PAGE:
One of my acquaintances did a “social distancing by the numbers” post: lessons planned, assignments graded, books read. Her tallies were impressive, and I have no idea how she’s done it.
A lot of other friends on social media are doing lists. Favorite movies, 10 things you hate that everyone else loves, favorite place to travel, seven books you love…
All of which got me thinking about lists and numbers. And I’ll be honest: At the end of my first week of hardcore social distancing, I have no noteworthy accomplishments to log. Instead, my tallies mark out the rhythm of this life: the dollars I spend on takeout food. Fresh versus canned or frozen meals. Cashiers who tell me they think they have COVID-19 but can’t get tested (and the number of days since I encountered them, and the symptoms that might be allergies or the virus). Places I love that are closed to visitors. Hours sitting on grass, slapping at mosquitoes and gnats, while my dog wallows in mud and I wallow in angst. Items I don’t get to check off my to-do lists (okay, fine, they’re sticker charts; whatever motivates us, right?). Pages of the same anxieties written over and over in my journal. The number of times I catch myself staring blankly at the wall, trying to remember where I was going or what I was doing. The nights I never fall asleep. How many times I find myself weeping. How many times I yell. How many times I lose my words.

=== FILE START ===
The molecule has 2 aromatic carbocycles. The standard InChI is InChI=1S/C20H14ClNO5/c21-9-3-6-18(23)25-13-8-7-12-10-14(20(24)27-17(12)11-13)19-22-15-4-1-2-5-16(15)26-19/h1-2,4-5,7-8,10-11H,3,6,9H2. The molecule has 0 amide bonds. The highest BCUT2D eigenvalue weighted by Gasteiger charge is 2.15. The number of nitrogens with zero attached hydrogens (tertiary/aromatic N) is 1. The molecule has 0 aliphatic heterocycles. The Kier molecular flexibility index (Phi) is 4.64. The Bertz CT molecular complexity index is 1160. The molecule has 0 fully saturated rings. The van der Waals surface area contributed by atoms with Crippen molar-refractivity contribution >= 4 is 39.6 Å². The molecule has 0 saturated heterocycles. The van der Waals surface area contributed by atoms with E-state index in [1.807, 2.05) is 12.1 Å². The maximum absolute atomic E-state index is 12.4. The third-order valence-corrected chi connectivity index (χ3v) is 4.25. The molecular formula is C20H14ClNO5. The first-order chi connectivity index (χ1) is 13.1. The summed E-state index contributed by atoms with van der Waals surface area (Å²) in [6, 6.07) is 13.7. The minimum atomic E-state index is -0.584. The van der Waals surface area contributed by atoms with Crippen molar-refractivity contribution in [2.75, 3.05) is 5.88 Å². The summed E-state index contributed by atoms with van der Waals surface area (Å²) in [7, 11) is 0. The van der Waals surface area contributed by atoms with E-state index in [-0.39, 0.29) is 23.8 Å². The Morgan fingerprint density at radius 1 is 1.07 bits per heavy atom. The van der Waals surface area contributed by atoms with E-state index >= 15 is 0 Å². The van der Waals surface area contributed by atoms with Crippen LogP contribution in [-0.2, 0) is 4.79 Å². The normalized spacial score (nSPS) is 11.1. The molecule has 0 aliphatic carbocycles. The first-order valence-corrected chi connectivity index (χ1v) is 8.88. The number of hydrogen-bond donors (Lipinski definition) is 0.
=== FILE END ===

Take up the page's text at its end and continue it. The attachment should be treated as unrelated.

But my numbers also include the people I check in with every day. The precious minutes of FaceTiming so I can see beloved smiles. The excuses I find to leave the house. The brief exchanges with strangers that I used to take for granted and that now feel like lifelines. Every funny, kind, thoughtful, vulnerable, authentic e-mail and discussion board post from students. The resolutions I am making for my life to look and feel different when this is over than it did before. The steps to make those transformations real.
And most of all, I am trying to remind myself that although we don’t know how long this will last, every day we survive is one day closer to the end. Every day without human contact now adds to the duration of the hugs I’m going to give the people I love, when I finally get to see them without the medium of a screen, when we finally get to be together again.